Purple Dead Nettle: 12 Uses and Benefits

Have you got a patch of purple dead nettle in the yard? Instead of mowing it down, consider gathering it up. This marvelous member of the mint family may seem like a weed, but it’s a powerful medicinal plant and a delicious addition to many spring recipes.

Read on to discover all the creative ways you can use purple dead nettle and learn how it can benefit your everyday life.

Spring Vegetable

Purple dead nettle is delicious! The leaves taste a bit like spinach but have a slightly bitter, spicier flavor reminiscent of arugula. You can make frittatas, soups, or even a fun wildflower pesto.

You can lay out fresh purple dead nettle on napkins and leave it to air-dry for about a week or use a dehydrator to dry it faster. Then, grind it up and use it as a sprinkling herb.

Earthy Herb

Antioxidant Tea

Purple dead nettle and many other members of the mint family have powerful antioxidant properties that can reduce stress, combat the effects of aging, and improve cognitive function.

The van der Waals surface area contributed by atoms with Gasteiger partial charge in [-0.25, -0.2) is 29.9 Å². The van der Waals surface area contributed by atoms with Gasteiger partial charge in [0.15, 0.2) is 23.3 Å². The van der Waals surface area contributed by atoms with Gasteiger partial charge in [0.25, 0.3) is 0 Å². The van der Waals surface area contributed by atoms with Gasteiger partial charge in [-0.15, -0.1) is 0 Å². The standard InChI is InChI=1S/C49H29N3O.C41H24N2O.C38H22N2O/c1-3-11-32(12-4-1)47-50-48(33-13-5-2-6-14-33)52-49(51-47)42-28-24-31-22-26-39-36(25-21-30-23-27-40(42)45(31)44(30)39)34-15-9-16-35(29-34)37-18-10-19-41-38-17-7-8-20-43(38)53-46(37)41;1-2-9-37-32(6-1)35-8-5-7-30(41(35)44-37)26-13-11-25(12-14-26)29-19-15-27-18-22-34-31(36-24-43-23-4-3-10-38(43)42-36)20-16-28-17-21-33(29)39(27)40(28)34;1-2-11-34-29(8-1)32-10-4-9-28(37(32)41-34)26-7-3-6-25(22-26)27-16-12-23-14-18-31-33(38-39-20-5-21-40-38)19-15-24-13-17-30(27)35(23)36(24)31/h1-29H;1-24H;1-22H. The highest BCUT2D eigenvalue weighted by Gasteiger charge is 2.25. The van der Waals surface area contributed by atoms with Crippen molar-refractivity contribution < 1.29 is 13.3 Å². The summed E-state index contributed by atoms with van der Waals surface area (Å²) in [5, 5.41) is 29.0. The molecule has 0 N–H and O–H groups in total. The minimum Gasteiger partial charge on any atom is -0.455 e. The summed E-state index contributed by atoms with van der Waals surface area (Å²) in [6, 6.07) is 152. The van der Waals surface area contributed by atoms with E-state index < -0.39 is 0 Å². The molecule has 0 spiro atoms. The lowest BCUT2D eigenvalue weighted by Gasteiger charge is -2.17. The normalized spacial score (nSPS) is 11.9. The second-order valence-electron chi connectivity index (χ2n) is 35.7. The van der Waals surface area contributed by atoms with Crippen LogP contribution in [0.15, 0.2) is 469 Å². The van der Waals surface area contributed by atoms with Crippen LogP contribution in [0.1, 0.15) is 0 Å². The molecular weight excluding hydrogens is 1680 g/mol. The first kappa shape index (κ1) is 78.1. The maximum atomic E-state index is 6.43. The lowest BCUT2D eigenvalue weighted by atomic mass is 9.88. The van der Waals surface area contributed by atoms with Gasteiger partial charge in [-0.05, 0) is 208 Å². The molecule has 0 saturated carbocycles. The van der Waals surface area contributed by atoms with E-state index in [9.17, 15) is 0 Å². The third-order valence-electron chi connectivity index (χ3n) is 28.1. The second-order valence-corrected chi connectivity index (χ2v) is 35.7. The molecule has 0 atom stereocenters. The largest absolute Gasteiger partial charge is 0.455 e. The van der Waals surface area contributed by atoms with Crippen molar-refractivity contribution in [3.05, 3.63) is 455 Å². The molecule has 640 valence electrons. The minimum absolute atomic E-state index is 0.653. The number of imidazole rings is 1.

Try steeping your purple dead nettle in oil to make a fragrant infusion. This is an easy and simple way to use the plant, giving you a versatile “base method” to enjoy the benefits.

Oil Infusion

Purple dead nettle is an astringent and antimicrobial agent with impressive antibacterial, antibiotic, and antifungal effects. This makes it a powerful bush medicine that can help stop bleeding and prevent infection in open wounds.

Wound Poultice

Once you’re out of the field, you aren’t out of danger. Wound care is an ongoing process, and purple dead nettle’s antibiotic properties can help.

Antibiotic Salve